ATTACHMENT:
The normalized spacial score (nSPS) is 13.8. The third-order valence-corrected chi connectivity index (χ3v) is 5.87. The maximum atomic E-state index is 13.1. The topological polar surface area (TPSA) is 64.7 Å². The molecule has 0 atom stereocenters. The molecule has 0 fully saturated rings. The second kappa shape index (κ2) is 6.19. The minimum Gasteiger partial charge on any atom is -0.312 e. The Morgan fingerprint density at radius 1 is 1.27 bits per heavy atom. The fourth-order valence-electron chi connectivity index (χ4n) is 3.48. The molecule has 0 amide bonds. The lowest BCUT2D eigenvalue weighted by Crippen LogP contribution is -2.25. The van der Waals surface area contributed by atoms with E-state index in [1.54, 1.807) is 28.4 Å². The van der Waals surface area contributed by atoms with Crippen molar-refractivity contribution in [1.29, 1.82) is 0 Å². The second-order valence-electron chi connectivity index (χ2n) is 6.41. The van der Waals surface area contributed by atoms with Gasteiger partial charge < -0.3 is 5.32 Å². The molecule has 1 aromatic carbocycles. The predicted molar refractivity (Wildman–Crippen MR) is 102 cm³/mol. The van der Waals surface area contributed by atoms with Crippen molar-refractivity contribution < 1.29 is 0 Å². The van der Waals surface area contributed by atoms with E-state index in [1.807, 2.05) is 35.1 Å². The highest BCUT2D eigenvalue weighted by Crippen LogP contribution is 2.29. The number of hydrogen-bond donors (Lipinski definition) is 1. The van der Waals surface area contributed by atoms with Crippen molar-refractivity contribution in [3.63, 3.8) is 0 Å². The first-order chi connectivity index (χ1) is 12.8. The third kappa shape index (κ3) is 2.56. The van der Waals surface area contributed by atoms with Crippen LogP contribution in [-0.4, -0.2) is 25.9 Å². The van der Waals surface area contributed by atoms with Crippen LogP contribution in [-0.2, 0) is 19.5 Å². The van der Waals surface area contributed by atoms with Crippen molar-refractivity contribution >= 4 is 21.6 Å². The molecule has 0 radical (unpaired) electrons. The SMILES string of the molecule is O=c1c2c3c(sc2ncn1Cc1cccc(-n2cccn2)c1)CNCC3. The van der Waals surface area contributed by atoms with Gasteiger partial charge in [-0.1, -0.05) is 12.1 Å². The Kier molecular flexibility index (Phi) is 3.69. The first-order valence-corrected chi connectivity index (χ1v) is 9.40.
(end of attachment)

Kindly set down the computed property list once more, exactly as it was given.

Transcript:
The normalized spacial score (nSPS) is 13.8. The third-order valence-corrected chi connectivity index (χ3v) is 5.87. The maximum atomic E-state index is 13.1. The topological polar surface area (TPSA) is 64.7 Å². The molecule has 0 atom stereocenters. The molecule has 0 fully saturated rings. The second kappa shape index (κ2) is 6.19. The minimum Gasteiger partial charge on any atom is -0.312 e. The Morgan fingerprint density at radius 1 is 1.27 bits per heavy atom. The fourth-order valence-electron chi connectivity index (χ4n) is 3.48. The molecule has 0 amide bonds. The lowest BCUT2D eigenvalue weighted by Crippen LogP contribution is -2.25. The van der Waals surface area contributed by atoms with E-state index in [1.54, 1.807) is 28.4 Å². The van der Waals surface area contributed by atoms with Crippen molar-refractivity contribution in [1.29, 1.82) is 0 Å². The second-order valence-electron chi connectivity index (χ2n) is 6.41. The van der Waals surface area contributed by atoms with Gasteiger partial charge < -0.3 is 5.32 Å². The molecule has 1 aromatic carbocycles. The predicted molar refractivity (Wildman–Crippen MR) is 102 cm³/mol. The van der Waals surface area contributed by atoms with Crippen molar-refractivity contribution < 1.29 is 0 Å². The van der Waals surface area contributed by atoms with E-state index in [1.807, 2.05) is 35.1 Å². The highest BCUT2D eigenvalue weighted by Crippen LogP contribution is 2.29. The number of hydrogen-bond donors (Lipinski definition) is 1. The van der Waals surface area contributed by atoms with Crippen molar-refractivity contribution in [3.63, 3.8) is 0 Å². The first-order chi connectivity index (χ1) is 12.8. The third kappa shape index (κ3) is 2.56. The van der Waals surface area contributed by atoms with Crippen LogP contribution in [-0.4, -0.2) is 25.9 Å². The van der Waals surface area contributed by atoms with Crippen LogP contribution in [-0.2, 0) is 19.5 Å². The van der Waals surface area contributed by atoms with Crippen molar-refractivity contribution >= 4 is 21.6 Å². The molecule has 0 radical (unpaired) electrons. The SMILES string of the molecule is O=c1c2c3c(sc2ncn1Cc1cccc(-n2cccn2)c1)CNCC3. The van der Waals surface area contributed by atoms with Gasteiger partial charge in [-0.1, -0.05) is 12.1 Å². The Kier molecular flexibility index (Phi) is 3.69. The first-order valence-corrected chi connectivity index (χ1v) is 9.40.